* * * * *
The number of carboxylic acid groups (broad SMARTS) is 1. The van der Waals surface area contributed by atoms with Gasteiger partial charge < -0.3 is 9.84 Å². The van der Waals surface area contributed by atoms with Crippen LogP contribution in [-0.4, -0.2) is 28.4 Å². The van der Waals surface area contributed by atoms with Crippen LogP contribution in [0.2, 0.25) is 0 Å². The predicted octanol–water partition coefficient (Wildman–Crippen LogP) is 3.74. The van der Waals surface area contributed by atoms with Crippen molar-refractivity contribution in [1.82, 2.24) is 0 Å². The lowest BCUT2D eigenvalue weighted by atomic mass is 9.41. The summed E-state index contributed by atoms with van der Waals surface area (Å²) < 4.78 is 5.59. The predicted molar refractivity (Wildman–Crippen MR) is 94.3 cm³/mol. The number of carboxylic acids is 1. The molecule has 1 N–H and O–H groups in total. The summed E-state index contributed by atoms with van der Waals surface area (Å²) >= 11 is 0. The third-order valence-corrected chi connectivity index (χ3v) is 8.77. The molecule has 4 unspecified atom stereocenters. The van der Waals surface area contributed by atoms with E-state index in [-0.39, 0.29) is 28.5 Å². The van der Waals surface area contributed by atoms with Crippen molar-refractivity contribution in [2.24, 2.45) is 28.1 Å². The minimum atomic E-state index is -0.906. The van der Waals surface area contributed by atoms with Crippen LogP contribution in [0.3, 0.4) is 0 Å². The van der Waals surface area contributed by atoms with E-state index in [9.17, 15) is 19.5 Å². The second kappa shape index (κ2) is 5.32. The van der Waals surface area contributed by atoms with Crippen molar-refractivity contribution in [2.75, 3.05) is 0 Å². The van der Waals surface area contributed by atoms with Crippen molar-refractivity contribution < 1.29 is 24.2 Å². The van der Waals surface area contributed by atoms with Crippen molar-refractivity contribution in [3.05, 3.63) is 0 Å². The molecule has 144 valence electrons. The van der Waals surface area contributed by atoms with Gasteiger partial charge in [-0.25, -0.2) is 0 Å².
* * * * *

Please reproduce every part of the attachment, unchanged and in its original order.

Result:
The number of carboxylic acid groups (broad SMARTS) is 1. The van der Waals surface area contributed by atoms with Gasteiger partial charge < -0.3 is 9.84 Å². The van der Waals surface area contributed by atoms with Crippen LogP contribution in [-0.4, -0.2) is 28.4 Å². The van der Waals surface area contributed by atoms with Crippen LogP contribution in [0.2, 0.25) is 0 Å². The predicted octanol–water partition coefficient (Wildman–Crippen LogP) is 3.74. The van der Waals surface area contributed by atoms with Crippen molar-refractivity contribution in [1.82, 2.24) is 0 Å². The lowest BCUT2D eigenvalue weighted by atomic mass is 9.41. The summed E-state index contributed by atoms with van der Waals surface area (Å²) < 4.78 is 5.59. The predicted molar refractivity (Wildman–Crippen MR) is 94.3 cm³/mol. The number of carboxylic acids is 1. The molecule has 1 N–H and O–H groups in total. The summed E-state index contributed by atoms with van der Waals surface area (Å²) >= 11 is 0. The third-order valence-corrected chi connectivity index (χ3v) is 8.77. The molecule has 4 unspecified atom stereocenters. The van der Waals surface area contributed by atoms with E-state index in [-0.39, 0.29) is 28.5 Å². The van der Waals surface area contributed by atoms with Crippen molar-refractivity contribution in [2.24, 2.45) is 28.1 Å². The minimum atomic E-state index is -0.906. The van der Waals surface area contributed by atoms with Crippen LogP contribution in [0.3, 0.4) is 0 Å². The van der Waals surface area contributed by atoms with E-state index in [9.17, 15) is 19.5 Å². The second kappa shape index (κ2) is 5.32. The van der Waals surface area contributed by atoms with Crippen molar-refractivity contribution in [2.75, 3.05) is 0 Å². The van der Waals surface area contributed by atoms with Crippen molar-refractivity contribution < 1.29 is 24.2 Å². The van der Waals surface area contributed by atoms with Crippen molar-refractivity contribution in [3.05, 3.63) is 0 Å². The molecule has 144 valence electrons. The van der Waals surface area contributed by atoms with Gasteiger partial charge in [-0.25, -0.2) is 0 Å².